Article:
Arctic Trekking with Scott Hed*
Rafting the Kongakut River to the Arctic Ocean
(Back to Part One >>)
This is the final installment of Scott's journal. Read
on to learn more about the fascinating ecosystems of the Arctic National
Wildlife Refuge that the Porcupine caribou herd calls home.
Packing the rafts
Credit Scott Hed
When I woke in the morning, the fog had cleared and it was a blue-sky day.
The planes came in and some people left and some others arrived for the rafting
portion of our journey. We unloaded all of the gear, including the three
four-person rafts that would carry us to the Arctic Ocean over the course
of the next ten days. The pile of gear and food was enormous compared to
what we had on the backpack trip. Then I remembered that we no longer had
to carry the stuff on our backs…we’d just float it down the river
to our next camp site. From the camp sites we would take day hikes to explore
the surrounding country. This seemed like living in luxury compared to the
backpack trip. We even made pizza one night!
We were fortunate to be present when spring came into bloom. There were countless
varieties of wildflowers of every color. All the plants on the north side of
the Brooks Range are very small. The growing season is short, and they hug
the ground to conserve warmth in the cool wind that is nearly ever-present.
Along the riverbanks grow dwarf willows and birches that are more like shrubs
than trees. Otherwise, most plants are only a few inches high.
Photo courtesy USGS
Caribou train: 5 hours
As we made our way north, the foothills began to flatten out into the
broad coastal plain. We still saw grizzly bears, but not as frequently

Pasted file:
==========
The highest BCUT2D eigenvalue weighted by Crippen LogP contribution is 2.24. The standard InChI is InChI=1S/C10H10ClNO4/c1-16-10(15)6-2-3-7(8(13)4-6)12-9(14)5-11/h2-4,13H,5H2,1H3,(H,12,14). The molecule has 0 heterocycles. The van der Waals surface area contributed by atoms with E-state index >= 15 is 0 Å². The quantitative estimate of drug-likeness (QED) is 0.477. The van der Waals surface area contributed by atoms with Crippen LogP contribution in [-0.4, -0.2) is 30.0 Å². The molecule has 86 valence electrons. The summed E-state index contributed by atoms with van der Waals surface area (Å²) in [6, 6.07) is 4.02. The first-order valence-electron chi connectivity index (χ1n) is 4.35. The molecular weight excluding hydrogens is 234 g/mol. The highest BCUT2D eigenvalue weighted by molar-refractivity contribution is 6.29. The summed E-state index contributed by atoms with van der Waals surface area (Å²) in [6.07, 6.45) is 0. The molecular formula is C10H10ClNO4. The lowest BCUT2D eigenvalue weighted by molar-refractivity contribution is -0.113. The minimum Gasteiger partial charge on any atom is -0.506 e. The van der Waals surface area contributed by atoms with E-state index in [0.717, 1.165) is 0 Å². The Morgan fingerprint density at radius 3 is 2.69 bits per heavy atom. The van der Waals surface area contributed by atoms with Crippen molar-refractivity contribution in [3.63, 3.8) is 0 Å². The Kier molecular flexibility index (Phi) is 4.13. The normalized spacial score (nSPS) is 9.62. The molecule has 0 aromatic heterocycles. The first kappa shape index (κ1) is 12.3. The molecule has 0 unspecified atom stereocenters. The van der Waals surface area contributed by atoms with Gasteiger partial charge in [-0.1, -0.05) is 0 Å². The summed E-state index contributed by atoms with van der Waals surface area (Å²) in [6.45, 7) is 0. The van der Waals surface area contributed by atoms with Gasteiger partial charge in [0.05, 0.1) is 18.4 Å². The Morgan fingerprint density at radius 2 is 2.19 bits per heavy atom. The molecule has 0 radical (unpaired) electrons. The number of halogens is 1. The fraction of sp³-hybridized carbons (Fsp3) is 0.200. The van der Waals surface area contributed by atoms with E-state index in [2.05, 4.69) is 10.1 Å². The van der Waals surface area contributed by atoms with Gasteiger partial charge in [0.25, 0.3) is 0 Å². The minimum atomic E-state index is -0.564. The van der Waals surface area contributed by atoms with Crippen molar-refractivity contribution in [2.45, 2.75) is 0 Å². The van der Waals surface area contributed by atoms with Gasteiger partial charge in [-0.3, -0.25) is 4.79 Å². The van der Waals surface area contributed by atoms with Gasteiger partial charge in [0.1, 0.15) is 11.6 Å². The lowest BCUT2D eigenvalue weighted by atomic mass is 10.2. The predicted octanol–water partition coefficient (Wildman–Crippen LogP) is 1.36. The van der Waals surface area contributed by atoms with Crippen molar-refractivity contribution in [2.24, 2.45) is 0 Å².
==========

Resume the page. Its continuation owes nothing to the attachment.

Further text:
as in the foothills and mountains where they prefer to spend their time.
We kept seeing caribou every day. We started to see more and more different
types of birds, including golden eagles, which are large enough to carry
off sheep or caribou calves.
5-hour Caribou Trail
Our last camp in the foothills was the location of
a sight I will never forget. As we sat finishing breakfast, a group
of caribou arrived on the ridge above us and started down toward our
camp. They were headed toward the banks of the Kongakut River and were
going to cross to the west and out onto the coastal plain, the destination
that they had been seeking in their hundreds of miles journey from
their wintering grounds. For five straight hours we watched as thousands
of caribou (how many I can’t even guess) made their way right
through our camp! They were all cows and newborn calves. There had
been a late spring and the caribou were forced to have their calves
on their way to the coastal plain instead of on the coastal plain like
they traditionally do. This was bad because a higher percentage of
calves did not survive the perilous journey. The calves we watched
from our camp were the “toughest of the tough” – they
had already crossed many rivers and evaded wolves and bears. They just
plunged into the rushing river after their mothers, and because they
couldn’t swim as strongly as the adults they were swept downstream
quite a distance before finally emerging. They shook off the water
and ran ahead to catch up to their mothers. It was an unbelievable
sight, and made me realize just how important the coastal plain is
to the caribou herd’s survival. They need this area because they
are not disturbed by human development or predators, the area has just
the kind of nutritious vegetation that gives the caribou mother’s
the richest milk of any land animal, and the cool breezes off the Arctic
Ocean keep the mosquito disturbance to a minimum.
Ice canyons: Kongakut
R. approaching the Arctic Sea
Credit Scott Hed
Canyons of Ice
As we approached the coast of the Arctic Ocean, we traveled through canyons
of ice that stood 10 feet high on the banks of the river. Often, the river
would fork into numerous braids, which we would have to stop and walk ahead